Cheques are in the mail for members of four First Nations intentionally flooded in 2011 by the Manitoba government, APTN News has learned.
About 7,000 people started receiving compensation last week from a $90-million settlement for personal property.
Their belongings were damaged when the then-NDP government of Greg Selinger diverted flood water into First Nations, lakefront cottage areas and farm operations to spare the capital city of Winnipeg.
“They’re called disruption payments,” said lawyer Sabrina Lombardi of the payments to members of Pinaymootang (Fairford), Little Saskatchewan, Dauphin River and Lake St. Martin.
“It’s an excellent settlement.”
Posts on social media this week report heavy traffic at some rural post offices as claimants receive their cheques. Payments vary in size depending on whether claimants lived on or off reserve at the time of the flooding.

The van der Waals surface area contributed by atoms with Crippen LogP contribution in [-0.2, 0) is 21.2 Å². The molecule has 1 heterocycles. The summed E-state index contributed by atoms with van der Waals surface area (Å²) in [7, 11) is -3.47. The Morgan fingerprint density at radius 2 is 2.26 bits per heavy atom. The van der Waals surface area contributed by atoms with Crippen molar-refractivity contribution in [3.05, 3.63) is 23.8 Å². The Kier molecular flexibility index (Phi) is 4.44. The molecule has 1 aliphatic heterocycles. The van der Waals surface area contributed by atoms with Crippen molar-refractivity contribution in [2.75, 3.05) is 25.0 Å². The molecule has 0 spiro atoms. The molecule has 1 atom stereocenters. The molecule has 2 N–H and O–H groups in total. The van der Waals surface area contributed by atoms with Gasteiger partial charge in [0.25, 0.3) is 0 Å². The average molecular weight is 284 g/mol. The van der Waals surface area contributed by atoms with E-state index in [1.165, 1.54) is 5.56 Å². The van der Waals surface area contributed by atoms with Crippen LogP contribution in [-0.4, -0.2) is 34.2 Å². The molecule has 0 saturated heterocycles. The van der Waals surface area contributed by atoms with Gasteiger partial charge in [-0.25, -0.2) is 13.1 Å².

Lombardi, of McKenzie Lake in Toronto, declined to reveal dollar amounts to protect the privacy of claimants but noted the settlement is putting “tens of thousands of dollars in the hands of those impacted.”
Many evacuees from Lake St. Martin were never able to return to their homes. (APTN file)
APTN has learned eligible adults can expect to receive between $42,000 and $67,000 while children get 10 per cent of that.
Further compensation under the category “special circumstances” for people who suffered health problems or loss of work due to flooding is still being assessed, Lombard added.
A Manitoba judge originally approved the settlement in January 2018. The settlement applies to personal belongings and not band property like housing, infrastructure and land.
Compensation for those larger community losses is still being discussed.
Claimants were initially expecting the payments last December when allegations of fraud put the process on hold.
Lombardi, at that time, told APTN the application process would be re-opened to weed out real evacuees from fake. She wouldn’t say Tuesday how many false claims were discovered.
She said interest was accruing on the settlement money in the meantime that would benefit claimants – many of whom were forced out of their homes for years.